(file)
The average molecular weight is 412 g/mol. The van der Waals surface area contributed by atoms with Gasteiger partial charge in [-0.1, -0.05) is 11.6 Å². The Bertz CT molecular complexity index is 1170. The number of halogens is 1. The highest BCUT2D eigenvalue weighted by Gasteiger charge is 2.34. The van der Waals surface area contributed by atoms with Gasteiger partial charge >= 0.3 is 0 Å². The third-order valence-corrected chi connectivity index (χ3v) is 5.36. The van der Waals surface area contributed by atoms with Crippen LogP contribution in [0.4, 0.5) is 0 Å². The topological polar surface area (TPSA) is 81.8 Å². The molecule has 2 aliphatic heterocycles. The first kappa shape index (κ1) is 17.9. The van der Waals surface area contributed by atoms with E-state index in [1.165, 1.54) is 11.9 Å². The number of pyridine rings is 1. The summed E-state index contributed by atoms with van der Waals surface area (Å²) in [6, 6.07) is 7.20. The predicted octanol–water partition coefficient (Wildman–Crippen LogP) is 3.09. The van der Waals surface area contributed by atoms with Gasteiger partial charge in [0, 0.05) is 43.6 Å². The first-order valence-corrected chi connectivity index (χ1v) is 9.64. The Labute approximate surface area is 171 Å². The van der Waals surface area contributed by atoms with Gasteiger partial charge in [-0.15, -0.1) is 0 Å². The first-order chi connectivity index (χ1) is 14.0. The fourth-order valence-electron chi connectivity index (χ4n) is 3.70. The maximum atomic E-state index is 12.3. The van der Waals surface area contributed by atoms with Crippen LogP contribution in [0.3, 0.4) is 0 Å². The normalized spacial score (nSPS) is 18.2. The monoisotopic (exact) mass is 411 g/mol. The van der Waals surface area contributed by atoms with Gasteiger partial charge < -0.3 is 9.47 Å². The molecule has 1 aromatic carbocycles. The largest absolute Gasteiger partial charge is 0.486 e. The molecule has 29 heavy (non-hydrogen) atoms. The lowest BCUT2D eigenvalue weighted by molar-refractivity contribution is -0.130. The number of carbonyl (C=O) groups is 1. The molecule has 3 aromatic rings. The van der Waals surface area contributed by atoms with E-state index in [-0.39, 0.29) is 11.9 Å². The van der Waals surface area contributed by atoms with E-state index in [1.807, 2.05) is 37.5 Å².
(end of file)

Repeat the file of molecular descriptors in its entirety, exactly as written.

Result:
The average molecular weight is 412 g/mol. The van der Waals surface area contributed by atoms with Gasteiger partial charge in [-0.1, -0.05) is 11.6 Å². The Bertz CT molecular complexity index is 1170. The number of halogens is 1. The highest BCUT2D eigenvalue weighted by Gasteiger charge is 2.34. The van der Waals surface area contributed by atoms with Gasteiger partial charge >= 0.3 is 0 Å². The third-order valence-corrected chi connectivity index (χ3v) is 5.36. The van der Waals surface area contributed by atoms with Crippen LogP contribution in [0.4, 0.5) is 0 Å². The topological polar surface area (TPSA) is 81.8 Å². The molecule has 2 aliphatic heterocycles. The first kappa shape index (κ1) is 17.9. The van der Waals surface area contributed by atoms with E-state index in [1.165, 1.54) is 11.9 Å². The number of pyridine rings is 1. The summed E-state index contributed by atoms with van der Waals surface area (Å²) in [6, 6.07) is 7.20. The predicted octanol–water partition coefficient (Wildman–Crippen LogP) is 3.09. The van der Waals surface area contributed by atoms with Gasteiger partial charge in [0, 0.05) is 43.6 Å². The first-order valence-corrected chi connectivity index (χ1v) is 9.64. The Labute approximate surface area is 171 Å². The van der Waals surface area contributed by atoms with Gasteiger partial charge in [-0.15, -0.1) is 0 Å². The first-order chi connectivity index (χ1) is 14.0. The fourth-order valence-electron chi connectivity index (χ4n) is 3.70. The maximum atomic E-state index is 12.3. The van der Waals surface area contributed by atoms with Crippen LogP contribution in [0.3, 0.4) is 0 Å². The normalized spacial score (nSPS) is 18.2. The monoisotopic (exact) mass is 411 g/mol. The van der Waals surface area contributed by atoms with Gasteiger partial charge < -0.3 is 9.47 Å². The molecule has 1 aromatic carbocycles. The largest absolute Gasteiger partial charge is 0.486 e. The molecule has 29 heavy (non-hydrogen) atoms. The lowest BCUT2D eigenvalue weighted by molar-refractivity contribution is -0.130. The number of carbonyl (C=O) groups is 1. The molecule has 3 aromatic rings. The van der Waals surface area contributed by atoms with E-state index in [-0.39, 0.29) is 11.9 Å². The van der Waals surface area contributed by atoms with E-state index in [1.807, 2.05) is 37.5 Å².